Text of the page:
Def Leppard frontman Joe Elliott has defended his band against accusations they use backing tracks during their concerts.

During a conversation with Stereogum, the singer addressed rumors that Def Leppard’s performances are technologically enhanced.

“I don’t normally comment on this kind of stuff, but a friend of mine just sent me some link to something on YouTube, a recent posting by, forgive me, I don’t know his name, Chuck something from Testament, I think it is, and Chris Holmes accusing us of using backing tracks,” Elliott explained. “I don’t get angry at this. I’m flattered because their standards must be very different to ours. For anybody that thinks we use backing tracks, it must mean that when they hear us, they can’t believe how good it is for real.”

'We Don't Use Backing Tracks. We Use Effects.'

"We don’t use backing tracks. We use effects,” Elliott explained. “God, who wouldn’t? When there’s four people singing, we use effects. There’s no tapes of backing vocals."

While the singer was adamant that Def Leppard doesn’t use any recorded vocals, he admitted they do utilize some other onstage wizardry.

READ MORE: How 27 Classic Rock Artists Feel About Backing Tracks

"We use keyboards. We use a few drum loops because, in fairness, two-armed drummers use drum loops, but Rick Allen, to play a song like 'Rocket', it’s a cacophony of toms that one arm couldn’t play. So, yeah, we use a triggered loop, which is part of his drum kit, but [U2 drummer] Larry Mullen’s been doing that for years. So have thousands of other drummers to enhance a sound. But backing tracks or playing along to a backing track — we’ve never done that, never. We’ve never mimed to the vocals, or we’ve never had multiples of stuff on tape. It’s literally live.”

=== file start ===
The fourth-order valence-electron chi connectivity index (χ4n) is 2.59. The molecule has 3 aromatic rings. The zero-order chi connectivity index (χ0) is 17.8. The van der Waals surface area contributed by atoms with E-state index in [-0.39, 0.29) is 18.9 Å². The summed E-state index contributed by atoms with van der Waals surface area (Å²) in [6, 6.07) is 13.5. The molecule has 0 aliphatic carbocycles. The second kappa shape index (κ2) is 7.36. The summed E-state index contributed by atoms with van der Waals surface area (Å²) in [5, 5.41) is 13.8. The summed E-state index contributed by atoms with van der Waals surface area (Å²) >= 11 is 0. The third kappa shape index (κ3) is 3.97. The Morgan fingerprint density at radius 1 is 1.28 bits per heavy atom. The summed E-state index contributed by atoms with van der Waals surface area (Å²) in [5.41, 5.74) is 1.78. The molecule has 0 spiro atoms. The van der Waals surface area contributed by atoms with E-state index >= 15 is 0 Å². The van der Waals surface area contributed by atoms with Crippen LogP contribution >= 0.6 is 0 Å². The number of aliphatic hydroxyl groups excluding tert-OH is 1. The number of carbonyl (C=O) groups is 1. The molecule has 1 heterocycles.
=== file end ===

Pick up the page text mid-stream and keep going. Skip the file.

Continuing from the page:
Elliott said he’d be “happy to invite” any of Def Leppard’s doubters to “come stand side stage with a pair of headphones on so they could actually hear what’s coming out of the stage.”

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"If we’re running at about 90% [live], it’s more than most people’s 100%. Because we do play and sing, it does take a toll. You can, say, play Denver, where it’s a mile above sea level, and if you’ve got a gig the next day, your voice is going to be pretty shot. We have to get to a level where if it’s a little under last night, it’s still acceptable to the audience because of the adrenaline and the fact that it is live and you can hear maybe a bit of hoarseness or somebody’s fingers slip because it’s so cold, they can’t keep their fingers on the strings. Things like that happens to every single band, and that’s what brings the humanity to it. But we’re very proud of the fact that we play live, and we sing live, and we don’t use tapes.”

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Gallery Credit: Nick DeRiso